The Future of Fire in Environmental Management
Futures Journal, Forthcoming
Posted: 10 Mar 2011
Date Written: March 9, 2011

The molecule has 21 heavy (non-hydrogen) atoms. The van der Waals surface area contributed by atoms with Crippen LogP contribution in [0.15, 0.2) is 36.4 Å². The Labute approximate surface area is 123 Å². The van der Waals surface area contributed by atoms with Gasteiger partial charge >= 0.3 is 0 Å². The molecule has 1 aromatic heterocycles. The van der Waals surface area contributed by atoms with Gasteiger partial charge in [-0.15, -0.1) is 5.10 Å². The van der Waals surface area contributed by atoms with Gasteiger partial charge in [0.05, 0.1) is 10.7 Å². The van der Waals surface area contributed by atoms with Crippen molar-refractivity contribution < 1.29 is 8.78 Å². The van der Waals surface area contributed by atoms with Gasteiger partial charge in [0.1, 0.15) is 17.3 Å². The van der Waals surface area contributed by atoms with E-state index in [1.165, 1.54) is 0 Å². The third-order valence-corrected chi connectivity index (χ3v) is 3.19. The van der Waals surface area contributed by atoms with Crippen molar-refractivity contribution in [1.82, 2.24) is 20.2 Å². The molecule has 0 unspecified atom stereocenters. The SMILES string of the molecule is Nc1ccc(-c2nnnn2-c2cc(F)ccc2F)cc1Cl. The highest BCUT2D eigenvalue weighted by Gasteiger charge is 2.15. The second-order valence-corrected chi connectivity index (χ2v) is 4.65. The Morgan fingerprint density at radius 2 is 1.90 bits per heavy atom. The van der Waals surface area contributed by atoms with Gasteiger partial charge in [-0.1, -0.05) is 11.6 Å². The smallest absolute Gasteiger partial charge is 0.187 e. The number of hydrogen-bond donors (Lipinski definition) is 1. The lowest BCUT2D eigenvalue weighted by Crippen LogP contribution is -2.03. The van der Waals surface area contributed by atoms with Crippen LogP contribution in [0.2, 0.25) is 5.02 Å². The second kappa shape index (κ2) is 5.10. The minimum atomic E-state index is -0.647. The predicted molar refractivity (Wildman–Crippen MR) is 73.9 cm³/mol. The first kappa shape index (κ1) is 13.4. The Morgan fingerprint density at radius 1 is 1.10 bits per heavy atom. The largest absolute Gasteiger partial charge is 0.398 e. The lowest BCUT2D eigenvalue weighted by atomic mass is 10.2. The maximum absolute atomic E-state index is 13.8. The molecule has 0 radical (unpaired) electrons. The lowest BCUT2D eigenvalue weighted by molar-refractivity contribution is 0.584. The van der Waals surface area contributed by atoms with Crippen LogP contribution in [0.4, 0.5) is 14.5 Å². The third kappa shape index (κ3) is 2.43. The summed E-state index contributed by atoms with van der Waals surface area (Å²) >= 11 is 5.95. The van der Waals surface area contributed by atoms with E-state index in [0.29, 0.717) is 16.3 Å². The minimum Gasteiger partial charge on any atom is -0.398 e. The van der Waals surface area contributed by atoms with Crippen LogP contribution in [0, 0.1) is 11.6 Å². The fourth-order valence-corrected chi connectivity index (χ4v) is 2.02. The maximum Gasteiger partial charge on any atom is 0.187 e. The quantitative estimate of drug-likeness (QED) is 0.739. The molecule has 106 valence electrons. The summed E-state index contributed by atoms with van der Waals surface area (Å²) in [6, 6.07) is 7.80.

Fire has been a significant force in the evolution of ecosystems since the beginning of life on earth, and has occupied a powerful role in shaping the physical and natural world as we experience it today. Historically, human societies have both feared fire as a natural, destructive force, and used fire to social and technological ends. Indeed, the harnessing of fire by human societies represents one of the most profound changes in the ability of humans to achieve mastery and dominance over the natural world, increasing their safety and well-being. However, the future of fire is uncertain. The great landscape-scale fires that have shaped the natural environment can no longer be allowed to exist. Once thriving on vast uninhabited tracts of forests and grasslands, their existence is now an anathema to the communities that checkerboard most of our national forests. Like threatened and endangered species in the ecological realm, large-scale fire itself is becoming extinct due to intrusions of human habitation into the very forests that provide the fuel for its existence. Modern fire rarely exhibits the qualities of historical fire with its enormous releases of energy, rapid spread, and long duration. When it does, the results are deemed catastrophic and sociopolitical forces intervene to prevent its reoccurrence. Yet, ecosystems are dependent on fire for their vitality and sustainability, creating a conflict between the needs of nature and the fears of human societies. What is the future of a purposive role for fire in ecosystems? How can fire as a historical force continue to play a similar role in the future? This paper examines the relationship between humans and fire, and explores its meaning for how we will make decisions about fire’s future as both a property of nature and as a tool for human development.
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